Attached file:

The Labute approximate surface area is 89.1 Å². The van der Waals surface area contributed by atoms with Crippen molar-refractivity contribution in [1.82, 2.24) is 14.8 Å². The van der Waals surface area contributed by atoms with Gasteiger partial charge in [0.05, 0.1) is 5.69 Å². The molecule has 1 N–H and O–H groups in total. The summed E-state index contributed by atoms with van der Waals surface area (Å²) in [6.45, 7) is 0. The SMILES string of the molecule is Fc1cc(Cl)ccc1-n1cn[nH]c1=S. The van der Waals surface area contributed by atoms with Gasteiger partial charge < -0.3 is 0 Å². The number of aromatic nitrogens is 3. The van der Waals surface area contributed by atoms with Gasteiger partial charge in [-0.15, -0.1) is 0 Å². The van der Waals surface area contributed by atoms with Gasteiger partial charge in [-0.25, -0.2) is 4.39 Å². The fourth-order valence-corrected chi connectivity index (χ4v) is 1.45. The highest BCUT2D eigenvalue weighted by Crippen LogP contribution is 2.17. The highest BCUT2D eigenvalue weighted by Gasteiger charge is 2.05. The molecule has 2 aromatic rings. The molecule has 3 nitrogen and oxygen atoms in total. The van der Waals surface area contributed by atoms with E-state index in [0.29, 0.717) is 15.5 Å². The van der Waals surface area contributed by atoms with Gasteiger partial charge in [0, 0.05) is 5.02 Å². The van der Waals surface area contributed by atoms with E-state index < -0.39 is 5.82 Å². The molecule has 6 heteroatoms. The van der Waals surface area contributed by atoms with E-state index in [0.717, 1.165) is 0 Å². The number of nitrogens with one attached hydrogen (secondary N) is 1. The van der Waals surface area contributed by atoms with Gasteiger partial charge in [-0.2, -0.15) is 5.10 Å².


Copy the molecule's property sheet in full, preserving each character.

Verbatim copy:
The Labute approximate surface area is 89.1 Å². The van der Waals surface area contributed by atoms with Crippen molar-refractivity contribution in [1.82, 2.24) is 14.8 Å². The van der Waals surface area contributed by atoms with Gasteiger partial charge in [0.05, 0.1) is 5.69 Å². The molecule has 1 N–H and O–H groups in total. The summed E-state index contributed by atoms with van der Waals surface area (Å²) in [6.45, 7) is 0. The SMILES string of the molecule is Fc1cc(Cl)ccc1-n1cn[nH]c1=S. The van der Waals surface area contributed by atoms with Gasteiger partial charge < -0.3 is 0 Å². The number of aromatic nitrogens is 3. The van der Waals surface area contributed by atoms with Gasteiger partial charge in [-0.15, -0.1) is 0 Å². The van der Waals surface area contributed by atoms with Gasteiger partial charge in [-0.25, -0.2) is 4.39 Å². The fourth-order valence-corrected chi connectivity index (χ4v) is 1.45. The highest BCUT2D eigenvalue weighted by Crippen LogP contribution is 2.17. The highest BCUT2D eigenvalue weighted by Gasteiger charge is 2.05. The molecule has 2 aromatic rings. The molecule has 3 nitrogen and oxygen atoms in total. The van der Waals surface area contributed by atoms with E-state index in [0.29, 0.717) is 15.5 Å². The van der Waals surface area contributed by atoms with Gasteiger partial charge in [0, 0.05) is 5.02 Å². The van der Waals surface area contributed by atoms with E-state index < -0.39 is 5.82 Å². The molecule has 6 heteroatoms. The van der Waals surface area contributed by atoms with E-state index in [0.717, 1.165) is 0 Å². The number of nitrogens with one attached hydrogen (secondary N) is 1. The van der Waals surface area contributed by atoms with Gasteiger partial charge in [-0.2, -0.15) is 5.10 Å².